Billy Kenber reports in The Times 13th June 2106: Patients set up buyers’ clubs for drugs not available on NHS and it is not surprising that this initiative come from Cardiff, Wales, where quality standards and waiting times are most under scrutiny. A group of patients with little political clout are prohibited from treatment …Hepatitis C treatment rationing is covert… and once again encourages a health divide as those who can afford it will pay.
In the 1980s an American Aids sufferer, Ron Woodroof, refused to accept that a lack of available and affordable drugs would be his death sentence. He started smuggling in unlicensed medicines from abroad and in 2013 his story was turned into a Hollywood film, Dallas Buyers Club.
Across Britain hepatitis C patients are adopting similar tactics, circumventing the NHS to source potentially lifesaving drugs from overseas, albeit legally. Many had been given hope when a new treatment developed by the American pharmaceutical company Gilead proved to be a highly effective cure for the disease, which can lead to cirrhosis and liver cancer.
The regulator for NHS-approved medicines, the National Institute for Health and Care Excellence (Nice), approved three new treatments including sofosbuvir, the Gilead drug, last year despite a price tag of almost £35,000 for a 12-week course. However, the NHS limited the treatment to 10,000 patients in the next 12 months.
Hundreds of patients are turning to websites that offer to help them buy generic versions of the new drugs for about £1,000 from countries such as India where a patent has not been granted. In Britain, newly developed drugs that remain under patent have high prices to compensate companies for the research. The buyers’ clubs are exploiting a legal loophole that allows drugs to be imported for personal use. The websites act as middlemen, providing details of suppliers in Asia, but cannot legally supply the drugs.
FixHepC.com, set up by James Freeman, an Australian liver specialist, offers a course of hepatitis C drugs for $1,600 (£1,100). For legal reasons, patients are technically enrolled in a clinical trial.
A UK-based buyers’ club run through Facebook has almost 600 members. It is run by David Cowley, from Cardiff, who was cured after joining an early trial of Gilead’s drugs. He helps other patients to source generic versions from India or Bangladesh for about £1,000.
Steve Ryder, a liver specialist working in Nottingham, said that the NHS funding was grossly inadequate and at least 5,000 treatments short. “If they’d agreed to treat 15,000 and negotiated a price for that… we wouldn’t be rationing care, people wouldn’t be going off to buy these generics and we’d have control of the epidemic in the UK, whereas with the amount they’ve funded now we won’t have that,” he said. Dr Ryder emphasised that it was important for patients taking hepatitis C drugs bought online to arrange for a medical professional to monitor them so that they knew whether the treatment was working. Although the NHS has told staff they cannot help patients with hepatitis C drugs imported from overseas, he said “a lot of clinicians may well surreptitiously offer monitoring”.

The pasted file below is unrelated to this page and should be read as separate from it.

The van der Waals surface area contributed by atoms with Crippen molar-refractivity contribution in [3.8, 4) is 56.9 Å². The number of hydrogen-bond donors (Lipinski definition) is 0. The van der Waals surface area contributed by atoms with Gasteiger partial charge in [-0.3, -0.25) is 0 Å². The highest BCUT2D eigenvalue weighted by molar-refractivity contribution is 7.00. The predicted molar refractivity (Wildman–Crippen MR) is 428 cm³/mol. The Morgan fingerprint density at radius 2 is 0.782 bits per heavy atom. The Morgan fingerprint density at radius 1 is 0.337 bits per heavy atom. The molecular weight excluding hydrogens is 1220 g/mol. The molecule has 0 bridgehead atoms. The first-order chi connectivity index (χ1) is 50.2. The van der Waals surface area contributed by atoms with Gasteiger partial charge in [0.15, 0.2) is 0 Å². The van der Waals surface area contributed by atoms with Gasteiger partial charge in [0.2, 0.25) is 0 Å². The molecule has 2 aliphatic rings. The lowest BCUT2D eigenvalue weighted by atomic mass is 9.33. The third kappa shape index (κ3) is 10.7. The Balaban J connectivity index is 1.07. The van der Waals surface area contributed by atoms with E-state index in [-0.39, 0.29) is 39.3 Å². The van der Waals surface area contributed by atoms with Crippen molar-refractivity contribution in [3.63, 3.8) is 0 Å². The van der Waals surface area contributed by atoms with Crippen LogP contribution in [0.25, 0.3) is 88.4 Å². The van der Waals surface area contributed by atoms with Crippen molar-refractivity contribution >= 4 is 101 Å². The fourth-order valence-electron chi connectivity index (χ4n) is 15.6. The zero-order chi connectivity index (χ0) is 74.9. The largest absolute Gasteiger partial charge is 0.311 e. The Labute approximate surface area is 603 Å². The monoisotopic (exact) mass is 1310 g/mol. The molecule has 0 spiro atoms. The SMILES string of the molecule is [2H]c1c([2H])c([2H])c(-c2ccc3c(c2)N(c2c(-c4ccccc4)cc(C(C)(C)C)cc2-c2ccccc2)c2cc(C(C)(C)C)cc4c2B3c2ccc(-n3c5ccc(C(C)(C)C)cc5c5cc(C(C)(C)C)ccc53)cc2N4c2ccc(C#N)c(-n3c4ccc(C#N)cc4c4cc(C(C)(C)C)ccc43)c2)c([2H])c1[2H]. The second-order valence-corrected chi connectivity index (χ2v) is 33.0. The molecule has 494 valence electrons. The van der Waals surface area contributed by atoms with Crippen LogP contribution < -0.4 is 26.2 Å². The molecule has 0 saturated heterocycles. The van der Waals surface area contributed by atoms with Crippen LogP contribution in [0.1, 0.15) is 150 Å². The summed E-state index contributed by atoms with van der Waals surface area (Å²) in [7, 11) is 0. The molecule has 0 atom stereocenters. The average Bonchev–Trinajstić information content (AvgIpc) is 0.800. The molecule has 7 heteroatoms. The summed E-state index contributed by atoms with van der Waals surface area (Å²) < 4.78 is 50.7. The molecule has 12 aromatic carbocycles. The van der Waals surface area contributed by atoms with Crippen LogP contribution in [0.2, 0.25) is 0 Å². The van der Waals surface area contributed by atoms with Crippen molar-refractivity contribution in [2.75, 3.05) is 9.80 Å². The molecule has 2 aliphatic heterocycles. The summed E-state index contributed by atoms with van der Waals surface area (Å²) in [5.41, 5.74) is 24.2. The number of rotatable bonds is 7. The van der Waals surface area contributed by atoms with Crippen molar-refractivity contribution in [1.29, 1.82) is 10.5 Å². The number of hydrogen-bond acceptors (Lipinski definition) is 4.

Lynne Stott, 65, who has cirrhosis, used the Facebook group to obtain the drugs but was told by medical staff in Manchester that they could not carry out blood tests to monitor whether the treatment had worked. “That meant I would have had to pay a private doctor and I couldn’t afford that — I’m just on a pension,” she said. Instead she is halfway through a three-month course of older hepatitis C medication that has left her “very ill” from side-effects. Charles Gore, chief executive of the Hepatitis C Trust, a charity considering seeking a judicial review of the NHS decision, called on the government to negotiate a better deal with Gilead.
An NHS England spokesman said that it had successfully treated “thousands of patients with acute needs” and was now working to treat those with chronic but not life-threatening hepatitis C. He said it was talking to the industry about cost “but where one drug company has an effective monopoly on some treatment subgroups, they can’t be forced to agree lower prices”.
A spokesman for Gilead said that price was not a limiting factor in patient access because Nice had deemed the treatment cost-effective and the drugs were “offered to the NHS with substantial discounts”.